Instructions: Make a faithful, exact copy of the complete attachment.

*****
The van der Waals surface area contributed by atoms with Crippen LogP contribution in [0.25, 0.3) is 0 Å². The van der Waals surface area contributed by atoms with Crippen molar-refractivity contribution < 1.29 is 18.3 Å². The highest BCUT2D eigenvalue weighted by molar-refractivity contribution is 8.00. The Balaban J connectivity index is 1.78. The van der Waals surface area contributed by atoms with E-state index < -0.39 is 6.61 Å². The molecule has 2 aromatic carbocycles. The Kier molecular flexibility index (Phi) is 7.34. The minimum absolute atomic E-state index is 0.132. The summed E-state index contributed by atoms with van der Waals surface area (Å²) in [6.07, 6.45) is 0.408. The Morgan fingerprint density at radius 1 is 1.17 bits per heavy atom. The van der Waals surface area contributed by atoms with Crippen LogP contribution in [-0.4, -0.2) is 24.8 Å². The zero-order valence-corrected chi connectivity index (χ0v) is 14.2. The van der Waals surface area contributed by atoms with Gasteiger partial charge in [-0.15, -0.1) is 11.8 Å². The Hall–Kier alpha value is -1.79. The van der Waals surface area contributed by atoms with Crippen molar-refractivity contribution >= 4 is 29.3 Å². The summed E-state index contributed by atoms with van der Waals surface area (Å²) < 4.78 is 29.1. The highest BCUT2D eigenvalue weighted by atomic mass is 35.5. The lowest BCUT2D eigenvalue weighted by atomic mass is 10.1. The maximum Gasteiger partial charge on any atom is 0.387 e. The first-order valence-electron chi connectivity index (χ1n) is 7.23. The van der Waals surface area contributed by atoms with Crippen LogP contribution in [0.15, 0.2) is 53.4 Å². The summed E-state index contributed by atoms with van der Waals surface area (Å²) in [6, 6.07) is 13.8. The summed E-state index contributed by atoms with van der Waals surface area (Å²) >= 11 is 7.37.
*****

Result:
The van der Waals surface area contributed by atoms with Crippen LogP contribution in [0.25, 0.3) is 0 Å². The van der Waals surface area contributed by atoms with Crippen molar-refractivity contribution < 1.29 is 18.3 Å². The highest BCUT2D eigenvalue weighted by molar-refractivity contribution is 8.00. The Balaban J connectivity index is 1.78. The van der Waals surface area contributed by atoms with E-state index < -0.39 is 6.61 Å². The molecule has 2 aromatic carbocycles. The Kier molecular flexibility index (Phi) is 7.34. The minimum absolute atomic E-state index is 0.132. The summed E-state index contributed by atoms with van der Waals surface area (Å²) in [6.07, 6.45) is 0.408. The Morgan fingerprint density at radius 1 is 1.17 bits per heavy atom. The van der Waals surface area contributed by atoms with Crippen LogP contribution in [-0.4, -0.2) is 24.8 Å². The zero-order valence-corrected chi connectivity index (χ0v) is 14.2. The van der Waals surface area contributed by atoms with Gasteiger partial charge in [-0.15, -0.1) is 11.8 Å². The Hall–Kier alpha value is -1.79. The van der Waals surface area contributed by atoms with Crippen molar-refractivity contribution >= 4 is 29.3 Å². The summed E-state index contributed by atoms with van der Waals surface area (Å²) < 4.78 is 29.1. The highest BCUT2D eigenvalue weighted by atomic mass is 35.5. The lowest BCUT2D eigenvalue weighted by atomic mass is 10.1. The maximum Gasteiger partial charge on any atom is 0.387 e. The first-order valence-electron chi connectivity index (χ1n) is 7.23. The van der Waals surface area contributed by atoms with Crippen LogP contribution in [0.15, 0.2) is 53.4 Å². The summed E-state index contributed by atoms with van der Waals surface area (Å²) in [6, 6.07) is 13.8. The summed E-state index contributed by atoms with van der Waals surface area (Å²) >= 11 is 7.37.